Dwight Clark

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Dwight Clark
No. 87
Position: Wide receiver/ Tight End
Personal information
Born: (1957-01-08) January 8, 1957 (age 61)
Kinston, North Carolina
Height: 6 ft 4 in (1.93 m)
Weight: 212 lb (96 kg)
Career information
High school: Charlotte (NC) Garinger
College: Clemson
NFL Draft: 1979 / Round: 10 / Pick: 249
Career history
Career highlights and awards
Career NFL statistics
Receptions: 506
Receiving yards: 6,750
Receiving TDs: 48
Rushing yards: 50
Games played: 134
Games started: 97
Player stats at NFL.com

Dwight Edward Clark (born January 8, 1957) is a former American football wide receiver and executive. He played for the San Francisco 49ers of the National Football League (NFL) from 1979 to 1987. With the 49ers, Clark played on two Super Bowl championship teams. He caught the winning touchdown pass thrown by quarterback Joe Montana in the NFC Championship Game in January 1982 against the Dallas Cowboys. The play, immortalized as "The Catch," propelled the 49ers to their first Super Bowl championship. Clark played college football at Clemson University before being drafted by the 49ers in the 10th round of the 1979 NFL Draft.[1] He served as the general manager of the 49ers in 1998 and in the same capacity with the Cleveland Browns from 1998 to 2002.

Early life[edit]

Clark was born in Kinston, North Carolina, and graduated from Garinger High School in Charlotte, North Carolina.

NFL career[edit]

Bill Walsh drafted Clark as the first pick of the 10th round of the 1979 NFL Draft. Clark tallied 506 catches for 6,750 yards and 48 touchdowns, along with 50 rushing yards in his eight NFL seasons with the 49ers. He led the NFL in receptions (60) during the strike-shortened 1982 season, and made the Pro Bowl twice, in 1981 and 1982.[2] Sports Illustrated writer Paul Zimmerman named Clark his Player of the Year for 1982.[3]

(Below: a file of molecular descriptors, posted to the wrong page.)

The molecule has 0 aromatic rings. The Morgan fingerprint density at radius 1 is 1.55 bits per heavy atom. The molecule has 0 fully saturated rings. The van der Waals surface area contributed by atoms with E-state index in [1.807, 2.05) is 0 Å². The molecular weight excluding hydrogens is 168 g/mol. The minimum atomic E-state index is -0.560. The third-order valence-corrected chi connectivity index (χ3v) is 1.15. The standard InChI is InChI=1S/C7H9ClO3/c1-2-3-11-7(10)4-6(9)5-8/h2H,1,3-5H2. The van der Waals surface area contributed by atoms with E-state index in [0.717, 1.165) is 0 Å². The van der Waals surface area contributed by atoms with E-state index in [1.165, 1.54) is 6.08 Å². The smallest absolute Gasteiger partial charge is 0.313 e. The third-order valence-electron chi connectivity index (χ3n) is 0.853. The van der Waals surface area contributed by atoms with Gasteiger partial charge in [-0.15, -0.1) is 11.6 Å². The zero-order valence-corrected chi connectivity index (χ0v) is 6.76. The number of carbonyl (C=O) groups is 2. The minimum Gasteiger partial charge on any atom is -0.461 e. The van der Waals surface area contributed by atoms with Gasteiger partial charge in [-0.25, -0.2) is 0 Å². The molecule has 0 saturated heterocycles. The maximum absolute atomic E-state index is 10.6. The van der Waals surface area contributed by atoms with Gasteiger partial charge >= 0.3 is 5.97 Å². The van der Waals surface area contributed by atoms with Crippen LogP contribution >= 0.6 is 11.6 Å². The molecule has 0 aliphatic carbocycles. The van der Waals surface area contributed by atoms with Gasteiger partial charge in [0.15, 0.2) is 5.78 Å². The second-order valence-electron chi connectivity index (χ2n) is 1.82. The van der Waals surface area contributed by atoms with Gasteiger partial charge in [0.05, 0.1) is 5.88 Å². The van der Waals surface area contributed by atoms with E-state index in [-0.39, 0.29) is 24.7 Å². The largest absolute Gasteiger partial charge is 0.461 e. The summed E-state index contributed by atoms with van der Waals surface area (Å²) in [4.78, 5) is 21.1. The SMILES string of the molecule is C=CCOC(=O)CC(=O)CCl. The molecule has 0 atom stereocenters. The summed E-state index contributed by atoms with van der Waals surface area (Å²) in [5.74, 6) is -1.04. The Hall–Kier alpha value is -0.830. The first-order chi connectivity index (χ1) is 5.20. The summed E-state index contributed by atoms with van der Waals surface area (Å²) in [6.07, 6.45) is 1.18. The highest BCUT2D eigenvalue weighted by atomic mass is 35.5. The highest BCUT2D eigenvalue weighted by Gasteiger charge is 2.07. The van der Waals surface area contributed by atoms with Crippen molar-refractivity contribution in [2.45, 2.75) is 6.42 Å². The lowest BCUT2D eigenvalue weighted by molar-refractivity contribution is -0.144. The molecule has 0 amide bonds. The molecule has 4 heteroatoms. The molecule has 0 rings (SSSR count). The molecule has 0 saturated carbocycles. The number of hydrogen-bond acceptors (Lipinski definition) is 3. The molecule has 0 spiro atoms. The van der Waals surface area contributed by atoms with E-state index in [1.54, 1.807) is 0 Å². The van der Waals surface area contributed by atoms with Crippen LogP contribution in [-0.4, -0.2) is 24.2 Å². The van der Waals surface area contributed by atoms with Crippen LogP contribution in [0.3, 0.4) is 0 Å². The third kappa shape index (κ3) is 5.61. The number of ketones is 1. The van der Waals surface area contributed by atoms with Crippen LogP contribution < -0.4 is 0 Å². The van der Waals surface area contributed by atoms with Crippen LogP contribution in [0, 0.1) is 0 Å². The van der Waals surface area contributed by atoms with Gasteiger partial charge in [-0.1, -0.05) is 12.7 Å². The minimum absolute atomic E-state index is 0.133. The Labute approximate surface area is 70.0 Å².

"The Catch"[edit]

Clark's most memorable touchdown came in the 1981 NFC Playoffs. On January 10, 1982, against the Dallas Cowboys, the 49ers trailed 27–21 in the final minute of play. Clark leaped and caught a 6-yard pass from quarterback Joe Montana in the back of the end zone to give the 49ers a 28–27 victory and advance to Super Bowl XVI. That play, one of the most famous in the history in the NFL, has been immortalized as "The Catch". Clark finished the game with eight receptions for 120 yards and two touchdowns. During the 1981 season, Walsh had Montana and Clark routinely practice the 20-yard end-zone throw after regular practice.

Retirement and legacy[edit]

After eight seasons with San Francisco 49ers, Clark retired following the 1987 NFL season. He was a member of two Super Bowl–winning teams. To honor his contribution to 49ers, the club retired his number 87. He served as a team executive for the 49ers and was the General Manager and Director of Football Operations for the Cleveland Browns from 1999–2002. On May 14, 2002, he resigned from his position with the Cleveland Browns after new head coach Butch Davis requested the right to make personnel decisions.

Clark was the lead role in the 1994 direct-to-video comedy Kindergarten Ninja. He also appeared in the video game All-Pro Football 2K8. He joined Comcast SportsNet Bay Area in 2011 as an analyst for 49ers Postgame Live. In retirement, Clark expressed remorse about the end of Candlestick Park, saying that “It was a dump [but] it was our dump, so we could talk bad about it, but we didn’t want anybody else to talk bad about it.”[4]

Personal life[edit]

He currently resides in Santa Cruz, California, with his wife, Kelly. He also has three children, daughter Casey, and sons Riley and Mac, from a previous marriage.[2][5] Clark is the father-in-law of former NHL defenseman Peter Harrold.

On March 19, 2017, Clark announced that he was diagnosed with amyotrophic lateral sclerosis (ALS) also known as Lou Gehrig's disease.[6]


  1. ^ "NFL Nation- ESPN". Espn.go.com. 2014-07-11. Retrieved 2017-03-20. 
  2. ^ a b "Dwight Clark Stats". Pro-Football-Reference.com. Retrieved 2017-03-20. 
  3. ^ Murphy, Austin. "The Cream Of A Sour Season". Si.com. Retrieved 2017-03-20. 
  4. ^ Lynch, Kevin (2013-12-18). "Dwight Clark: Leaving Candlestick Park is "bittersweet" - Niner Insider". Blog.sfgate.com. Retrieved 2017-03-20. 
  5. ^ "The Catch looms larger than life". Boca Raton News. January 18, 1985. Retrieved February 15, 2011. 
  6. ^ Mano, Daniel; Brown, Daniel (March 19, 2017). "49ers legend Dwight Clark announces ALS diagnosis". The Mercury News. Retrieved October 24, 2017. 

External links[edit]